A principal has been awarded $150,000 for being unfairly dismissed from Canterbury's Rangiora High School.
Peggy Burrows said she was relieved with the Employment Relations Authority decision, which found allegations against her were not sufficiently investigated.
"It was extremely important to me and my family to clear my name and not be remembered for something I did not do," she said.
"My heartfelt thanks go to the community and teaching staff who stood by me and my family during this very difficult time."
The authority awarded her eight months' pay and $20,000 for embarrasment and humiliation, but her call to be re-instated was turned down.
Ms Burrows had been principal of Rangiora High School for 13 years when she was fired in March 2016.
It all began when Ms Burrows challenged the purchase of farm land, creating tensions between her and three board members.
The Ministry of Education was contacted to help, and in 2014, two specialist advisers, including Beverly Moore, were brought in.
The board was eventually dismissed and Ms Moore took over as Commissioner, following concerns the relationship between the principal and board became dysfuctional.
Following a TVNZ report, Ms Moore dismissed Ms Burrows on three grounds, including releasing confidential documents to the TV station and accessing her laptop when instructed not to.
But the authority said those allegations were not investigated sufficiently, and Ms Moore had not given Ms Burrows clear instruction to not access her computer.
"For all the foregoing reasons, I have concluded that a fair and reasonable employer could not have dismissed Ms Burrows in all the relevant cicumstances," the authority said.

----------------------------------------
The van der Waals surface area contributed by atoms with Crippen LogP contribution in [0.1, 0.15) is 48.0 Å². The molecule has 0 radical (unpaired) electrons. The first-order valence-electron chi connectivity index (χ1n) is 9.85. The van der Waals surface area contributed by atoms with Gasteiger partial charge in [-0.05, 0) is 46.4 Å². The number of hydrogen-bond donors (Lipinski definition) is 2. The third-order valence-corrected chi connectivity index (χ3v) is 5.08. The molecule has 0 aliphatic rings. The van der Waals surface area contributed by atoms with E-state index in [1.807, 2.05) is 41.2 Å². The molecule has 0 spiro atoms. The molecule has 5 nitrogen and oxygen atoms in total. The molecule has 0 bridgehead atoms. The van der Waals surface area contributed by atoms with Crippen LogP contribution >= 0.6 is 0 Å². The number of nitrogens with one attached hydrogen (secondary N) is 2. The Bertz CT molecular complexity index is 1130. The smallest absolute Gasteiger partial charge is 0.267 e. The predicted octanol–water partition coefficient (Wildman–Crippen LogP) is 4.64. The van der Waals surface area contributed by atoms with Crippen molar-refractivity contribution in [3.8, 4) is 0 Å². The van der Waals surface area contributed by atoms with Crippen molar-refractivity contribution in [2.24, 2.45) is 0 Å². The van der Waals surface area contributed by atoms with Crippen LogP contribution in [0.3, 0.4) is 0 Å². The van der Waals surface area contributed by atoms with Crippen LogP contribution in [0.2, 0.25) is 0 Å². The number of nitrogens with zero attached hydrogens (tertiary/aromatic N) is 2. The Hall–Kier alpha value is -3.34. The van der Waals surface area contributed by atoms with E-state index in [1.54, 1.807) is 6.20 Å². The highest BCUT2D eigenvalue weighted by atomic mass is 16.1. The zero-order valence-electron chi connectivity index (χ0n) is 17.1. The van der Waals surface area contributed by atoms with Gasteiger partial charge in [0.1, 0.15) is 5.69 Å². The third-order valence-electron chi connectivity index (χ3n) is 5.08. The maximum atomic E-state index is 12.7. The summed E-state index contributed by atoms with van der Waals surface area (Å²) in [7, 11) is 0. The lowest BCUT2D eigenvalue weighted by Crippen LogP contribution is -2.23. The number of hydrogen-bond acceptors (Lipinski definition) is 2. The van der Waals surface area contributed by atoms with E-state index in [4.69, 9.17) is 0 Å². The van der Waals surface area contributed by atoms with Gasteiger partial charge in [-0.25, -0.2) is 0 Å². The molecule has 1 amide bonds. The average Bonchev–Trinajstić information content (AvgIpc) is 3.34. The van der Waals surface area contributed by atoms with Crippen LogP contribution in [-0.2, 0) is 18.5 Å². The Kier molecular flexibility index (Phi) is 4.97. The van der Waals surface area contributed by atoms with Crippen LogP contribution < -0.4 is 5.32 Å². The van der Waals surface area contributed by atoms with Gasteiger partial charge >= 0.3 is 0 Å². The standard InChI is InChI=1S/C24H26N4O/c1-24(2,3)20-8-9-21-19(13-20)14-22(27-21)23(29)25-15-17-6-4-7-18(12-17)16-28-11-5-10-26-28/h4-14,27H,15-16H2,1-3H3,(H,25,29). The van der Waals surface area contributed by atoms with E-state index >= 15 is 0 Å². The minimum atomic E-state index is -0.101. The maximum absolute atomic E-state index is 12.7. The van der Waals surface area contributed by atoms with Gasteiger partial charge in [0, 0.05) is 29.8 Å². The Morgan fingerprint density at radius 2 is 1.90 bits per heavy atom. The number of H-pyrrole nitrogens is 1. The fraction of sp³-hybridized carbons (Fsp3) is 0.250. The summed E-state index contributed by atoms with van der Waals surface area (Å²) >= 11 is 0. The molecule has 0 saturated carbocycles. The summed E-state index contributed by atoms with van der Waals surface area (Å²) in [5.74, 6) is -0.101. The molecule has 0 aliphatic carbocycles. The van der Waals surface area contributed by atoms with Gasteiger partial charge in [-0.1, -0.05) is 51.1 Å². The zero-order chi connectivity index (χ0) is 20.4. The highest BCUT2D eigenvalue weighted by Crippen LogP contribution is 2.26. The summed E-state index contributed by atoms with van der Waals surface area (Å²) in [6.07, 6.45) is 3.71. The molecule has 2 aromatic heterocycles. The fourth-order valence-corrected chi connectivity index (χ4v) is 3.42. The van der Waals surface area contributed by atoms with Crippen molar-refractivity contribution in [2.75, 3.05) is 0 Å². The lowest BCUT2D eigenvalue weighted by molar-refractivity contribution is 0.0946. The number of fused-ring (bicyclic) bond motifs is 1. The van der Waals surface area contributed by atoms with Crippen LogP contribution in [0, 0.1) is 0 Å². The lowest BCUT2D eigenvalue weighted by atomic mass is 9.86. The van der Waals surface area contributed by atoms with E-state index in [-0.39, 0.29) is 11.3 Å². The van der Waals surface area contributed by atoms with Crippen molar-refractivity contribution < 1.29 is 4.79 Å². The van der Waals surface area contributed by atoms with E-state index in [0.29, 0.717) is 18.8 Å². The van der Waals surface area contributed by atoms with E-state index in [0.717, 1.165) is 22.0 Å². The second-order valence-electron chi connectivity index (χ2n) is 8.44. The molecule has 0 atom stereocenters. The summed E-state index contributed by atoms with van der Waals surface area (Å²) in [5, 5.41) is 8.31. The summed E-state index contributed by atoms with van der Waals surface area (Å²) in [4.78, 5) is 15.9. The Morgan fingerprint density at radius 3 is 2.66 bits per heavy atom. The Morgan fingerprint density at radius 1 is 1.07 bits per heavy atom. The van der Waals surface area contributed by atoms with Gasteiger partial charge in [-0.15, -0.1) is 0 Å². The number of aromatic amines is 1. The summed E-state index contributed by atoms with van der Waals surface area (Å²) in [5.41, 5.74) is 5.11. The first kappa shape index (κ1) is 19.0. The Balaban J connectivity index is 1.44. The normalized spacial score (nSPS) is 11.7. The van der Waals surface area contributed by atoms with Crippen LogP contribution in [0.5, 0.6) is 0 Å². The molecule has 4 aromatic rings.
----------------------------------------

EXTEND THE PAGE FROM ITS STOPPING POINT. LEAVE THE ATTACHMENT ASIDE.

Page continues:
It denied Ms Burrows' application for reinstatement, saying she would find it difficult to establish a working relationship with the Ministry and the school's leadership team.
The authority ordered Ms Moore to pay Ms Burrows eight months' lost remuneration plus cost, which her lawyer has calculated to be $150,000.
Ms Burrows said she was "thrilled" with the decision but said the money the school had spent pursuing the case would have been better spent on the school's students and staff.
In a statement, Ministry of Education acting deputy secretary David Wales said employment law was complex, and he had been assured Ms Moore sought legal advice from the New Zealand School Trustees Association and lawyers before making any decisions.
"We continue to have confidence in the work that Bev Moore is doing at the school and her focus on ensuring that these employment matters are not impacting on the education that the students are receiving."
Mr Wales said Ms Moore would stay at the school until a new principal was hired.